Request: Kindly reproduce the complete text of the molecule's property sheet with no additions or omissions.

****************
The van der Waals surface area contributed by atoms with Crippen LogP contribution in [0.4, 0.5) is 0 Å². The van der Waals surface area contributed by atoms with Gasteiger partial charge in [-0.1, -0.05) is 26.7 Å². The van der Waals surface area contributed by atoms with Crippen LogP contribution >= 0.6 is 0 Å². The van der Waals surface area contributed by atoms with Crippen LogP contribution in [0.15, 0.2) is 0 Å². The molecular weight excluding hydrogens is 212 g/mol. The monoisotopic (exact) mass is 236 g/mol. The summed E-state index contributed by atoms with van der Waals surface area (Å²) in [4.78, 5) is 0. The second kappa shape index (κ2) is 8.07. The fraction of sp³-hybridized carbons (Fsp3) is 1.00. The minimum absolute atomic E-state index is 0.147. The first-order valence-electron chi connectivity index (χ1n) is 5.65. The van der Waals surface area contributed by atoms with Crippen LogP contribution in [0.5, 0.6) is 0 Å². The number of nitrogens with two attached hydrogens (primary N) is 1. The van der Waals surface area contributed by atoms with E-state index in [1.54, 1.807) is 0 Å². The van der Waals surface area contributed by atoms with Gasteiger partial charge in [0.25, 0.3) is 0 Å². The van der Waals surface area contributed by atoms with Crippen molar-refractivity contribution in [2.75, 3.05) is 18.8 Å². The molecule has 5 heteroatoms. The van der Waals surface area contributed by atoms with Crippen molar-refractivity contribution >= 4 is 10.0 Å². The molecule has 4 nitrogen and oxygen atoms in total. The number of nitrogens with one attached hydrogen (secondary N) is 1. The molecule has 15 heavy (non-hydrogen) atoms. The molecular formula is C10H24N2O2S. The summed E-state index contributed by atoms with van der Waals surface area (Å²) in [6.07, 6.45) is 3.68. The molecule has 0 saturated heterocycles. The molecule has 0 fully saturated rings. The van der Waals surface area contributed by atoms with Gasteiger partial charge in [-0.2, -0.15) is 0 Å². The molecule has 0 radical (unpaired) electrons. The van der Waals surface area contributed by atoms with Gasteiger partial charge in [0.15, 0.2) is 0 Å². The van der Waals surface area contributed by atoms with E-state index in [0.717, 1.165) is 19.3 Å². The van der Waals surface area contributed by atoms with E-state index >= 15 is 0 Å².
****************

The van der Waals surface area contributed by atoms with Crippen LogP contribution in [0.4, 0.5) is 0 Å². The van der Waals surface area contributed by atoms with Gasteiger partial charge in [-0.1, -0.05) is 26.7 Å². The van der Waals surface area contributed by atoms with Crippen LogP contribution >= 0.6 is 0 Å². The van der Waals surface area contributed by atoms with Crippen LogP contribution in [0.15, 0.2) is 0 Å². The molecular weight excluding hydrogens is 212 g/mol. The monoisotopic (exact) mass is 236 g/mol. The summed E-state index contributed by atoms with van der Waals surface area (Å²) in [4.78, 5) is 0. The second kappa shape index (κ2) is 8.07. The fraction of sp³-hybridized carbons (Fsp3) is 1.00. The minimum absolute atomic E-state index is 0.147. The first-order valence-electron chi connectivity index (χ1n) is 5.65. The van der Waals surface area contributed by atoms with Crippen LogP contribution in [0.5, 0.6) is 0 Å². The number of nitrogens with two attached hydrogens (primary N) is 1. The van der Waals surface area contributed by atoms with E-state index in [1.54, 1.807) is 0 Å². The van der Waals surface area contributed by atoms with Gasteiger partial charge in [0.25, 0.3) is 0 Å². The van der Waals surface area contributed by atoms with Crippen molar-refractivity contribution in [2.75, 3.05) is 18.8 Å². The molecule has 5 heteroatoms. The van der Waals surface area contributed by atoms with Crippen molar-refractivity contribution >= 4 is 10.0 Å². The molecule has 4 nitrogen and oxygen atoms in total. The number of nitrogens with one attached hydrogen (secondary N) is 1. The molecule has 15 heavy (non-hydrogen) atoms. The molecular formula is C10H24N2O2S. The summed E-state index contributed by atoms with van der Waals surface area (Å²) in [6.07, 6.45) is 3.68. The molecule has 0 saturated heterocycles. The molecule has 0 fully saturated rings. The van der Waals surface area contributed by atoms with Gasteiger partial charge in [-0.2, -0.15) is 0 Å². The molecule has 0 radical (unpaired) electrons. The van der Waals surface area contributed by atoms with Gasteiger partial charge in [0.15, 0.2) is 0 Å². The van der Waals surface area contributed by atoms with E-state index in [0.717, 1.165) is 19.3 Å². The van der Waals surface area contributed by atoms with E-state index >= 15 is 0 Å².